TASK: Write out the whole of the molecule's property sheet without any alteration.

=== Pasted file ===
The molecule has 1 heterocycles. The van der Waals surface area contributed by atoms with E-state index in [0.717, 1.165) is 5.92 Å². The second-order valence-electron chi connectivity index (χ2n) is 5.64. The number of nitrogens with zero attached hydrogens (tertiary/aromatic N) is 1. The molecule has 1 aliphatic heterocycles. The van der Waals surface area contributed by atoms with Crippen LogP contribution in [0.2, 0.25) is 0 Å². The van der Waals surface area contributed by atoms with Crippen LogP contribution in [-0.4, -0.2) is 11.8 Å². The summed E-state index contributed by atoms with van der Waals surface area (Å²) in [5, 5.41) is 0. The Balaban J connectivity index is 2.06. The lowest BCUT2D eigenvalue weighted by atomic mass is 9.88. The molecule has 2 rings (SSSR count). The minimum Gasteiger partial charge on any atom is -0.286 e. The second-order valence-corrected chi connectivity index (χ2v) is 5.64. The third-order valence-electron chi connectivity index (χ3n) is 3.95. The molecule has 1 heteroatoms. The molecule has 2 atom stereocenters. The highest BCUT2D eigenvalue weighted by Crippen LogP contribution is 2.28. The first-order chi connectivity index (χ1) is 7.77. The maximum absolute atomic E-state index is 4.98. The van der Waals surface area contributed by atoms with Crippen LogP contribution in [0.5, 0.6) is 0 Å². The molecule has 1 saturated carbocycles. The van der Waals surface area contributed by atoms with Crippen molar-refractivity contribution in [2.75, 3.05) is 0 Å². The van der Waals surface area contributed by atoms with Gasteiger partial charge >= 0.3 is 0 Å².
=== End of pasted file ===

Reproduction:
The molecule has 1 heterocycles. The van der Waals surface area contributed by atoms with E-state index in [0.717, 1.165) is 5.92 Å². The second-order valence-electron chi connectivity index (χ2n) is 5.64. The number of nitrogens with zero attached hydrogens (tertiary/aromatic N) is 1. The molecule has 1 aliphatic heterocycles. The van der Waals surface area contributed by atoms with Crippen LogP contribution in [0.2, 0.25) is 0 Å². The van der Waals surface area contributed by atoms with Crippen LogP contribution in [-0.4, -0.2) is 11.8 Å². The summed E-state index contributed by atoms with van der Waals surface area (Å²) in [5, 5.41) is 0. The Balaban J connectivity index is 2.06. The lowest BCUT2D eigenvalue weighted by atomic mass is 9.88. The molecule has 2 rings (SSSR count). The minimum Gasteiger partial charge on any atom is -0.286 e. The second-order valence-corrected chi connectivity index (χ2v) is 5.64. The third-order valence-electron chi connectivity index (χ3n) is 3.95. The molecule has 1 heteroatoms. The molecule has 2 atom stereocenters. The highest BCUT2D eigenvalue weighted by Crippen LogP contribution is 2.28. The first-order chi connectivity index (χ1) is 7.77. The maximum absolute atomic E-state index is 4.98. The van der Waals surface area contributed by atoms with Crippen LogP contribution in [0.5, 0.6) is 0 Å². The molecule has 1 saturated carbocycles. The van der Waals surface area contributed by atoms with Crippen molar-refractivity contribution in [2.75, 3.05) is 0 Å². The van der Waals surface area contributed by atoms with Gasteiger partial charge >= 0.3 is 0 Å².